Kingsman: The Secret Service (2014) Film Review by Gareth Rhodes

Kingsman: The Secret Service (2014) Directed by Matthew Vaughn. With Colin Firth, Taron Edgerton, Samuel L. Jackson and Mark Strong. 

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The dream-team writer-director pairing of Matthew Vaughn and Jane Goldman with graphic novelist Mark Millar strikes again. In 2010, everyone loved Kick-Ass; those who didn’t were simply wrong. Kick-Ass was the first real example of a colourful comic book for adults, brought to life with exactly the right amount of vigour and kink. It was upbeat and light of heart, creating a cult following that made it far cooler than Batman and Superman combined. For Kingsman: The Secret Service, the band are back together for a dip into a world overstuffed with Bournes, Bauers and Bonds.

Tonally, the film feels like a contorted world of James Bond Vs Austin Powers, refereed by Guy Ritchie. There’s an audacity to the work that makes it resonate with that same distinctive tinge of rebellion that made Kick-Ass such a joyously riotous experience. Colin Firth plays Harry ‘Galahad’ Hart, a gentleman spy with good taste in suits, spectacles and violence. It is, at once, curious casting, but it also shows us how brilliant Firth would be as an alt-universe 007. Although Firth carries the film initially, the film’s focus turns to Taron Edgerton’s ‘Eggsy’, an unrefined young street kid caught between gang violence and an abusive stepfather. Through a past bond, an otherwise unlikely relationship forms, and Galahad takes it upon himself to invite Eggsy into the world of the Kingsman.

Once again, the Vaughn’s film is like a cartoon for grown-ups, with copious amounts of swearing, colour, violence and an eclectic soundtrack of familiar tunes.  As he has previously shown, Vaughn is able to sprinkle magic on, what many would consider to be worn material. His film X-Men: First Class, is arguably the most entertaining of the series, mostly thanks to Vaughn’s ability to make fun happen.

As a kid, I spent a lot of time in church and witnessed many a strange occurrence, but nothing that dropped my jaw like the sequence midway through Kingsman, when Colin Firth’s ‘Galahad’ visits an extreme right-wing gathering, and all hell breaks loose. It’s a perfect example of what makes Matthew Vaughn such an exciting director. His films have a throwaway quality akin to the likes of Quentin Tarantino…but you could never actually throw them away. You sit there thinking – ‘I can imagine people hating this’, realising that the dividing line between you and them is there for a good reason.

With Samuel L. Jackson on winning form, and cheeky script that isn’t afraid to mock its own conventions, Kingsman: The Secret Service is home to a good time. It didn’t ought to work as well as it does, especially considering how well-trodden the turf it covers has become, but the elements are balanced in a rejuvinating way that encourages us to want to play along for the hell of it. 4.5/5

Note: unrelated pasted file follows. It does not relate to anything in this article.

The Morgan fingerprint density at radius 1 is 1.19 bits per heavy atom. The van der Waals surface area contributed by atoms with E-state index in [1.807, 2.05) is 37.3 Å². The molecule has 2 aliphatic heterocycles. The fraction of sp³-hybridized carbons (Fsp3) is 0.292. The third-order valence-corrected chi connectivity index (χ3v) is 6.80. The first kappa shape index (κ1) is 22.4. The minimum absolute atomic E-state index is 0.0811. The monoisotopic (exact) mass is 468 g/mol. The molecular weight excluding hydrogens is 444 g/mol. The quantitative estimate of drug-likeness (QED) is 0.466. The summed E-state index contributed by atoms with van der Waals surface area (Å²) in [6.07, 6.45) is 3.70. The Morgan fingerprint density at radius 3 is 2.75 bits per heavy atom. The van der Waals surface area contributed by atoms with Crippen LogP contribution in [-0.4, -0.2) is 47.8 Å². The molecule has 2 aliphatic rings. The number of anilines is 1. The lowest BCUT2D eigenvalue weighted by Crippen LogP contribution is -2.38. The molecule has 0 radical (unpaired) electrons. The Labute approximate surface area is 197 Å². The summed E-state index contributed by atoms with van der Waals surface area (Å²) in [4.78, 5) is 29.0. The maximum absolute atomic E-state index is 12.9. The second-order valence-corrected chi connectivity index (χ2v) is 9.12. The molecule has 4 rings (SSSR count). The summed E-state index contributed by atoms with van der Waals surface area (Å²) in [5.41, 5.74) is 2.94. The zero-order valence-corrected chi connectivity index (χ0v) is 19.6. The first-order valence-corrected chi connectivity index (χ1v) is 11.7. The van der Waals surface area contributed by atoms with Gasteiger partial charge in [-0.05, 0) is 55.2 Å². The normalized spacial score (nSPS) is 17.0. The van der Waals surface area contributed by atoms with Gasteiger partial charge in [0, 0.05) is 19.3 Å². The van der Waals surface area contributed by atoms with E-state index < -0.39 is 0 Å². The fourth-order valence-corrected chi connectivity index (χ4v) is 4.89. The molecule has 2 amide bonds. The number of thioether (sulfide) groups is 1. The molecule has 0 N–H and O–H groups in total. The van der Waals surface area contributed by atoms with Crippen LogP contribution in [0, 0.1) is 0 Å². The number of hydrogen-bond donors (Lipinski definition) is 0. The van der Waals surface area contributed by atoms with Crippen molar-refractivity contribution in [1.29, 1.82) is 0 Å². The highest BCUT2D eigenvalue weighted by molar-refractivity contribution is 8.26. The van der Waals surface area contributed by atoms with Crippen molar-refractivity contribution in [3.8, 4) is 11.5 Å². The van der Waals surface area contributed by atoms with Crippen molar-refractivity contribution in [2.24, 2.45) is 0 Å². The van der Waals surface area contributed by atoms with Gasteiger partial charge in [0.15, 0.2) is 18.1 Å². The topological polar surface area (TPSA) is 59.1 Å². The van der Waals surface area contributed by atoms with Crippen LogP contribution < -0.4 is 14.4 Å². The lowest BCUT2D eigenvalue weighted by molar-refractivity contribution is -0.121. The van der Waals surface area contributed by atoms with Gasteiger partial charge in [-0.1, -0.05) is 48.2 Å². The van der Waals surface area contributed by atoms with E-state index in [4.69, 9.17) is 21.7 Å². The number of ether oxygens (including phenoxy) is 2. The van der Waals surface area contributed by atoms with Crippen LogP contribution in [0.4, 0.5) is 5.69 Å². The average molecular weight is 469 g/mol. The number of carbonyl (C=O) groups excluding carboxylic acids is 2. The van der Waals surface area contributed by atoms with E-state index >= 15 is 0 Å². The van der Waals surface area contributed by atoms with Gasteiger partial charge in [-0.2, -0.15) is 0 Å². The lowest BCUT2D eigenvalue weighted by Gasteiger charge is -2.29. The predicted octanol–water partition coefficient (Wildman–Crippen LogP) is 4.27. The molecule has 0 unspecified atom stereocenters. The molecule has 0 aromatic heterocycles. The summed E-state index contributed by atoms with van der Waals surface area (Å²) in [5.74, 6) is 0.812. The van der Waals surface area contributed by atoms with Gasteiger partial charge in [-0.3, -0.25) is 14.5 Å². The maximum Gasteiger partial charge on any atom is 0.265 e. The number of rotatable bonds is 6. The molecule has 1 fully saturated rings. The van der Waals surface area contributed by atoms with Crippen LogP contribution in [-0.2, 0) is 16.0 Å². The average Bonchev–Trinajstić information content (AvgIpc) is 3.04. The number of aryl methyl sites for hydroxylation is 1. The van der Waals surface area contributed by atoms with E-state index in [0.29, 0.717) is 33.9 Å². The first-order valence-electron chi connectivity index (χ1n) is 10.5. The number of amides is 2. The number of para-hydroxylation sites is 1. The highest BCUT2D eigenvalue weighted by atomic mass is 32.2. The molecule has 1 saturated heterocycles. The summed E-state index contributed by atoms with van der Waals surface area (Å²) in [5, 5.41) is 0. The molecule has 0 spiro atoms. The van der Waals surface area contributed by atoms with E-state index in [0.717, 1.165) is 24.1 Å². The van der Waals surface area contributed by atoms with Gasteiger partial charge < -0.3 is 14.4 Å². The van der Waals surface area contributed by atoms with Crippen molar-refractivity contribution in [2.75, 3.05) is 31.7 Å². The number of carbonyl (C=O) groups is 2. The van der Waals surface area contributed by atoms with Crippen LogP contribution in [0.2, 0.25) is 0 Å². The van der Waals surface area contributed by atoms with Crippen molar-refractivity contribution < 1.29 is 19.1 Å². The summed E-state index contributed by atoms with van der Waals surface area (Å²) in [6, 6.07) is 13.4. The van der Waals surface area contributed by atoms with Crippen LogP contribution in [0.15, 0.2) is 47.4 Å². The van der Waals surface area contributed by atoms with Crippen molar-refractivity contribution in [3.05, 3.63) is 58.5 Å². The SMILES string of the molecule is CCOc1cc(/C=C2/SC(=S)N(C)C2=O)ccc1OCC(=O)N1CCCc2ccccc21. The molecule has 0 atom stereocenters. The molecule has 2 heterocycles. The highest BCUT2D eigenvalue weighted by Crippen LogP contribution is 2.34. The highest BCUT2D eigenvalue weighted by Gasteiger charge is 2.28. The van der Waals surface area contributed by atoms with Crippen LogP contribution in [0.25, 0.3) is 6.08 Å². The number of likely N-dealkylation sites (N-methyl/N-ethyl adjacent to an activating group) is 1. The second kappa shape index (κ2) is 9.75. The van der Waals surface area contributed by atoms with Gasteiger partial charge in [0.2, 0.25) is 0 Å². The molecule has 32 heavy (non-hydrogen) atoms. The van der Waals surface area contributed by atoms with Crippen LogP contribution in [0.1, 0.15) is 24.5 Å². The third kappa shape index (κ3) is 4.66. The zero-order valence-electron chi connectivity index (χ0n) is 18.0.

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About garethrhodes

Full-time lover of all things creative.
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18 Responses to Kingsman: The Secret Service (2014) Film Review by Gareth Rhodes

  1. brettmkane says:

    I completely agree with your review, Gareth. I was surprised by how much I loved this film. A total blast from start to finish!

    • garethrhodes says:

      Hi Brett, it’s good to meet another Kingsman appreciator. Even though I’ve been a fan of Vaughn’s work to date, I had some reservations about this, which were completely blown away after about 5-mins.

  2. vinnieh says:

    This film was a real blast and very cheeky.

  3. really liked your review, Kingsman was such a surprise hit for me and one of the best films of that year.

    • garethrhodes says:

      Thank you James, I know some have trouble with some of the content, but I just found lots of fun and mischief. Vaughn is a breath of fresh air in a world that is terrified to death of not ticking ALL the PC boxes.

  4. I was surprised by how much I loved this movie but had a total blast watching it. I think you’re absolutely right–this is definitely well-trodden territory, but the film makers somehow make it seem fresh and new. There were some pretty wacky moments, but this is an undeniably fun film. 🙂

    • garethrhodes says:

      I’m surprised how many critics had a beef with this. I know the church sequence is very ‘out there’, but the film was a whole bag of tricks and fun. I love the way Vaughn stages action in his films.

  5. I only recently had my chance to see the movie and loved it. That church fight was such an amazing scene to watch… I’d really like to know how they did that. 🙂

  6. I absolutely love this film. I love the way that anyone who has seen it immediately has the same expression on their face when you say, “The church scene.” I also was very pleased with Colin Firth as Galahad. Such an unexpected casting choice and yet it worked so well.

    Even if the sequel ends up having the Curse of Sequels, this film will always be a winner on its own.

  7. I loved that this film walked the line between being a spoof and an actual serious spy movie. It never takes itself too seriously and because of this is a ton of fun. Can’t wait for the sequel.

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